For Your Edification: Baptism, Membership, and Life Together in the Church

Over the last few weeks, I’ve been thinking a lot about the church, membership, baptism, and life together in the church. As I preach through 1 Corinthians and our church works to update its prospective member class, I’ve found great profit from reading the works of Jonathan Leeman (Church Membership and Church Discipline) and Bobby Jamieson (Going Public: Why Baptism is Required for Membership) on these subjects, but I’ve also found help in some shorter pieces.

Whether you are a pastor, a member, or a free-range evangelical, these resources will encourage, challenge, and bring light on the subject of membership in the local church. Perhaps in the weeks ahead I can add a few posts myself.

Is Church Membership Biblical? by Matt Chandler

If you view church as some sort of ecclesiological buffet, then you severely limit the likelihood of your growing into maturity. Growth into godliness can hurt. For instance, as I interact with others in my own local body, my own slothfulness in zeal is exposed, as is my lack of patience, my prayerlessness, and my hesitancy to associate with the lowly (Rom. 12:11-16). Yet this interaction also gives me the opportunity to be lovingly confronted by brothers and sisters who are in the trenches with me, as well as a safe place to confess and repent. But when church is just a place you attend without ever joining, like an ecclesiological buffet, you just might consider whether you’re always leaving whenever your heart begins to be exposed by the Spirit, and the real work is beginning to happen.

You can also find John Piper’s strong affirmation of “How Important is Church Membership?Continue reading

‘Body Language’ in 1 Corinthians

body languageE. Earl Ellis summarizes his article on “Soma in First Corinthians” (Interpretation, 44 no 2 Apr 1990, pp 132–144) by saying,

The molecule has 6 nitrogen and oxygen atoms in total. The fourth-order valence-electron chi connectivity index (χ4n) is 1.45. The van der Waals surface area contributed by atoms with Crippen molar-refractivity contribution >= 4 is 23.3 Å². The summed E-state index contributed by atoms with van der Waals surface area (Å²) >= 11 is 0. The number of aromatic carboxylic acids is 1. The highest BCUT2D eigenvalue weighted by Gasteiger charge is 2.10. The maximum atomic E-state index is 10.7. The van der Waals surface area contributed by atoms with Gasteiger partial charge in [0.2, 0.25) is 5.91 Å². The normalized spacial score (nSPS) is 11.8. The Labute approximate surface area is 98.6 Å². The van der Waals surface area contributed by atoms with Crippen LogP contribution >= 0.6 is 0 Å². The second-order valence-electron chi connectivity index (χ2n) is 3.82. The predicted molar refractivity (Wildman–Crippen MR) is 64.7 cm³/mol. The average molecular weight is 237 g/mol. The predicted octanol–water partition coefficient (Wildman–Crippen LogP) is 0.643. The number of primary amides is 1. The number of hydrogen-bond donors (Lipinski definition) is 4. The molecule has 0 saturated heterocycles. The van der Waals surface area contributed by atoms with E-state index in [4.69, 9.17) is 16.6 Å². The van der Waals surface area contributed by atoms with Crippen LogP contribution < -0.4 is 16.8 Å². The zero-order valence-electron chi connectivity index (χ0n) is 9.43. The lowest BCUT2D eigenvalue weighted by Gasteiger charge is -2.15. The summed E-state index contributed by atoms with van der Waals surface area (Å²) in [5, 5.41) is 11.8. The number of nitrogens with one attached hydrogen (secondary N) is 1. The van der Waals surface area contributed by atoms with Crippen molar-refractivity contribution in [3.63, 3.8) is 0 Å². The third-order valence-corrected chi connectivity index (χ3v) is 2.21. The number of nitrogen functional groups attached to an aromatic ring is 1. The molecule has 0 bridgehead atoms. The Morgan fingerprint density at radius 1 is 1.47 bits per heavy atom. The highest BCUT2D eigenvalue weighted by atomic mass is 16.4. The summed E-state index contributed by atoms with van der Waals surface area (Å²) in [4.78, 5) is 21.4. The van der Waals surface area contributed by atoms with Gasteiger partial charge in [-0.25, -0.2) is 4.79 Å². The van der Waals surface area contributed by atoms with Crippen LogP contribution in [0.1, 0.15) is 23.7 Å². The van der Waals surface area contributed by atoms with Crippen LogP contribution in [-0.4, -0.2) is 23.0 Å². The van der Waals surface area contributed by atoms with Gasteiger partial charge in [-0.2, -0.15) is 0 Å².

Paul’s concept of the “body,” so obscure for our modern way of thinking, nevertheless underlies the whole of his theology, and is decisive for understanding Paul’s teaching on ethics, sacraments, ministry, and the Christian hope. (132)

In this article he shows how ‘body’ is a significant concept in 1 Corinthians and in all Paul’s writings. Indeed, in our body-obsessed culture we need to recapture a biblical theology of the body. Ellis’s article is a helpful starting point.

Applied to the church, the term soma (“body”) is a significant metaphor (see 1 Corinthians 12:12–26) that informs the whole letter. As I argued in my sermon yesterday (“Body Life in Christ’s Household: An Overview of 1 Corinthians“), to be a member in Christ’s church is to fundamentally change the way we think about the body. Whereas the unbeliever is dead in their union with Adam (Romans 5:12–14, 18–19; 1 Corinthians 15:22), the child of God is made alive in Christ and baptized into his body (1 Corinthians 12:12–13). The implications of this union for ecclesiology—the doctrine and practice of the church—are manifold.

Following the content of 1 Corinthians we might say that when the modern individual is gripped by the reality of their union with Christ and his body, it produces unity and knocks down divisions (ch. 1–4); it produces holiness and empowers purity (ch. 5–7); it motivates love and self-sacrifice (ch. 8–11); and it builds the body in love (ch. 12–14) because individual members use their spiritual gifts for the common good of others (12:7) and not for themselves (14:4). Most significantly, when believers live self-conscious of their place in God’s body, they are ready to deny self and live in love, holiness, and unity with their brothers and sisters in Christ. In short, they display the resurrection power of God to raise the dead to manifest life as Christ’s body.

Next time you read 1 Corinthians keep an eye out for Paul’s body language. It unites the whole book. And provides a powerful antidote against selfishness and a motivation to live for the glory of God in all things.

Soli Deo Gloria, ds

 

Recommended Reading: Ten Books on Prayer

praySunday I preached on the church’s calling to “pray for one another” (James 5:16). Among the seven points of application—“seven ways to improve your pray life today”—one of them had to do with learning how to pray.